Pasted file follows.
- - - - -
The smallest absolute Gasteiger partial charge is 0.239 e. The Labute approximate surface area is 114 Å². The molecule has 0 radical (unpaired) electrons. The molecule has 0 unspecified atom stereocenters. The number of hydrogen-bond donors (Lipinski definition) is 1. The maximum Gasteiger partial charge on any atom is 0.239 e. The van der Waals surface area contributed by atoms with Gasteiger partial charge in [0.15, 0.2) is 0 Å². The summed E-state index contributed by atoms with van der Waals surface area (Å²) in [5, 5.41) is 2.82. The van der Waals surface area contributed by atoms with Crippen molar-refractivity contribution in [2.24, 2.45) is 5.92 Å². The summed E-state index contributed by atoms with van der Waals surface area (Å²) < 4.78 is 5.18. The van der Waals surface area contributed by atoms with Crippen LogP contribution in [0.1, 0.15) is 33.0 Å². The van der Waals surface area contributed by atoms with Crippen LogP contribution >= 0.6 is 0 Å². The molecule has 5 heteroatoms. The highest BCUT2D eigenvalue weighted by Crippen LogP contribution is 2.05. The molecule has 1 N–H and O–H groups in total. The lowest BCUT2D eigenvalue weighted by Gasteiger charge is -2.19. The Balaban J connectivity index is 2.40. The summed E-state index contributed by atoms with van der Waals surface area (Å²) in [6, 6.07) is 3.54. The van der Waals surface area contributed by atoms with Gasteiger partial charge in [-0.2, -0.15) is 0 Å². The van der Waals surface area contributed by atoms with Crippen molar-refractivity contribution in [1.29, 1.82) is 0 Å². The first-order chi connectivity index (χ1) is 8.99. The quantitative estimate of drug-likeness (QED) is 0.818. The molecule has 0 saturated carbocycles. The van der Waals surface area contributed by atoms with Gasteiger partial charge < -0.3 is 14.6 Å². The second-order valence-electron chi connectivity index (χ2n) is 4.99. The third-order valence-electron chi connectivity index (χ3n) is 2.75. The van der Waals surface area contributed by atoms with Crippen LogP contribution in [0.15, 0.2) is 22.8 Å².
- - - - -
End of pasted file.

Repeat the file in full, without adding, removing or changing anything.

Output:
The smallest absolute Gasteiger partial charge is 0.239 e. The Labute approximate surface area is 114 Å². The molecule has 0 radical (unpaired) electrons. The molecule has 0 unspecified atom stereocenters. The number of hydrogen-bond donors (Lipinski definition) is 1. The maximum Gasteiger partial charge on any atom is 0.239 e. The van der Waals surface area contributed by atoms with Gasteiger partial charge in [0.15, 0.2) is 0 Å². The summed E-state index contributed by atoms with van der Waals surface area (Å²) in [5, 5.41) is 2.82. The van der Waals surface area contributed by atoms with Crippen molar-refractivity contribution in [2.24, 2.45) is 5.92 Å². The summed E-state index contributed by atoms with van der Waals surface area (Å²) < 4.78 is 5.18. The van der Waals surface area contributed by atoms with Crippen LogP contribution in [0.1, 0.15) is 33.0 Å². The van der Waals surface area contributed by atoms with Crippen LogP contribution >= 0.6 is 0 Å². The molecule has 5 heteroatoms. The highest BCUT2D eigenvalue weighted by Crippen LogP contribution is 2.05. The molecule has 1 N–H and O–H groups in total. The lowest BCUT2D eigenvalue weighted by Gasteiger charge is -2.19. The Balaban J connectivity index is 2.40. The summed E-state index contributed by atoms with van der Waals surface area (Å²) in [6, 6.07) is 3.54. The van der Waals surface area contributed by atoms with Gasteiger partial charge in [-0.2, -0.15) is 0 Å². The van der Waals surface area contributed by atoms with Crippen molar-refractivity contribution in [1.29, 1.82) is 0 Å². The first-order chi connectivity index (χ1) is 8.99. The quantitative estimate of drug-likeness (QED) is 0.818. The molecule has 0 saturated carbocycles. The van der Waals surface area contributed by atoms with Gasteiger partial charge < -0.3 is 14.6 Å². The second-order valence-electron chi connectivity index (χ2n) is 4.99. The third-order valence-electron chi connectivity index (χ3n) is 2.75. The van der Waals surface area contributed by atoms with Crippen LogP contribution in [0.15, 0.2) is 22.8 Å².